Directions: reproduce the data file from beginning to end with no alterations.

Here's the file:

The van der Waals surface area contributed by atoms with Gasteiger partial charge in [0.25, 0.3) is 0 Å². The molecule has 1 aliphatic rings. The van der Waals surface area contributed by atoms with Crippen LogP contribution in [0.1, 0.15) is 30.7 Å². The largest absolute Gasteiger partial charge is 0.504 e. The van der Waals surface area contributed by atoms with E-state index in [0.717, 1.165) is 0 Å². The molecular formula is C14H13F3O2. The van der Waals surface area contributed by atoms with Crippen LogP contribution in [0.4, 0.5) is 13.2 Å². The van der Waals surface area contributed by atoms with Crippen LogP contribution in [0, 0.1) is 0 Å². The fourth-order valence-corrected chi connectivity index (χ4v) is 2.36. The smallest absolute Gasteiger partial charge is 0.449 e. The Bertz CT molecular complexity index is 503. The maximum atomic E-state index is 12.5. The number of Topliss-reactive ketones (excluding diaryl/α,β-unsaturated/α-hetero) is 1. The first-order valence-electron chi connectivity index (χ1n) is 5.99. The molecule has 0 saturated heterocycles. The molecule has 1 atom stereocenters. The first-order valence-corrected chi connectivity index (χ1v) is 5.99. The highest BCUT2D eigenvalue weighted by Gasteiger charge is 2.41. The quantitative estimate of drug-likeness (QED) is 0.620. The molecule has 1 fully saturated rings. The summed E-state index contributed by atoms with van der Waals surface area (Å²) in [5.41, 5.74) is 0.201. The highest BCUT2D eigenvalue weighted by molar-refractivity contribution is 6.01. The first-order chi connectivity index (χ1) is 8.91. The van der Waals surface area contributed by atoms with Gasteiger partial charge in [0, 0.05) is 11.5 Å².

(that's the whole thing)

The van der Waals surface area contributed by atoms with Gasteiger partial charge in [0.25, 0.3) is 0 Å². The molecule has 1 aliphatic rings. The van der Waals surface area contributed by atoms with Crippen LogP contribution in [0.1, 0.15) is 30.7 Å². The largest absolute Gasteiger partial charge is 0.504 e. The van der Waals surface area contributed by atoms with E-state index in [0.717, 1.165) is 0 Å². The molecular formula is C14H13F3O2. The van der Waals surface area contributed by atoms with Crippen LogP contribution in [0.4, 0.5) is 13.2 Å². The van der Waals surface area contributed by atoms with Crippen LogP contribution in [0, 0.1) is 0 Å². The fourth-order valence-corrected chi connectivity index (χ4v) is 2.36. The smallest absolute Gasteiger partial charge is 0.449 e. The Bertz CT molecular complexity index is 503. The maximum atomic E-state index is 12.5. The number of Topliss-reactive ketones (excluding diaryl/α,β-unsaturated/α-hetero) is 1. The first-order valence-electron chi connectivity index (χ1n) is 5.99. The molecule has 0 saturated heterocycles. The molecule has 1 atom stereocenters. The first-order valence-corrected chi connectivity index (χ1v) is 5.99. The highest BCUT2D eigenvalue weighted by Gasteiger charge is 2.41. The quantitative estimate of drug-likeness (QED) is 0.620. The molecule has 1 fully saturated rings. The summed E-state index contributed by atoms with van der Waals surface area (Å²) in [5.41, 5.74) is 0.201. The highest BCUT2D eigenvalue weighted by molar-refractivity contribution is 6.01. The first-order chi connectivity index (χ1) is 8.91. The van der Waals surface area contributed by atoms with Gasteiger partial charge in [0, 0.05) is 11.5 Å².